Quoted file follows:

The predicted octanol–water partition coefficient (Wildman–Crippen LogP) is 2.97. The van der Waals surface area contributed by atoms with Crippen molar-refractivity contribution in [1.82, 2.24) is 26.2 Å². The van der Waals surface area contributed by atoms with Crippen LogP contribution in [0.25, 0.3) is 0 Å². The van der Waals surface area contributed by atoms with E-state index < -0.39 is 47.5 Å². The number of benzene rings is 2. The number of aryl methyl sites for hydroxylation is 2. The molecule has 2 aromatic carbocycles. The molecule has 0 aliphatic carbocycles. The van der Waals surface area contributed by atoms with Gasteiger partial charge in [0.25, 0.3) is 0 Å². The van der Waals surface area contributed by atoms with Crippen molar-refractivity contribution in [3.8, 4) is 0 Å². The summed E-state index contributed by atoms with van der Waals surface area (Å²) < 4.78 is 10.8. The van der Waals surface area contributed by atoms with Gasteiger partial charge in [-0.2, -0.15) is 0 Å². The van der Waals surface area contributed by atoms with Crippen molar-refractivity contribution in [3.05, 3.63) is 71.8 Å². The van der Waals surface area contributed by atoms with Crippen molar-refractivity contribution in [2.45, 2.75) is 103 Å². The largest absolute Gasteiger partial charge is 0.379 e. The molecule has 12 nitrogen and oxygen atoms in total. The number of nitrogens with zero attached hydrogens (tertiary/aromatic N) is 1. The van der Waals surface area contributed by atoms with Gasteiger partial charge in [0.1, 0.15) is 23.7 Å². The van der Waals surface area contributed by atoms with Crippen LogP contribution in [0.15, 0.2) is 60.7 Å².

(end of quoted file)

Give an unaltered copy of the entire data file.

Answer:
The predicted octanol–water partition coefficient (Wildman–Crippen LogP) is 2.97. The van der Waals surface area contributed by atoms with Crippen molar-refractivity contribution in [1.82, 2.24) is 26.2 Å². The van der Waals surface area contributed by atoms with Crippen LogP contribution in [0.25, 0.3) is 0 Å². The van der Waals surface area contributed by atoms with E-state index < -0.39 is 47.5 Å². The number of benzene rings is 2. The number of aryl methyl sites for hydroxylation is 2. The molecule has 2 aromatic carbocycles. The molecule has 0 aliphatic carbocycles. The van der Waals surface area contributed by atoms with Gasteiger partial charge in [0.25, 0.3) is 0 Å². The van der Waals surface area contributed by atoms with Crippen molar-refractivity contribution in [3.8, 4) is 0 Å². The summed E-state index contributed by atoms with van der Waals surface area (Å²) < 4.78 is 10.8. The van der Waals surface area contributed by atoms with Gasteiger partial charge in [-0.2, -0.15) is 0 Å². The van der Waals surface area contributed by atoms with Crippen molar-refractivity contribution in [3.05, 3.63) is 71.8 Å². The van der Waals surface area contributed by atoms with Crippen molar-refractivity contribution in [2.45, 2.75) is 103 Å². The largest absolute Gasteiger partial charge is 0.379 e. The molecule has 12 nitrogen and oxygen atoms in total. The number of nitrogens with zero attached hydrogens (tertiary/aromatic N) is 1. The van der Waals surface area contributed by atoms with Gasteiger partial charge in [0.1, 0.15) is 23.7 Å². The van der Waals surface area contributed by atoms with Crippen LogP contribution in [0.15, 0.2) is 60.7 Å².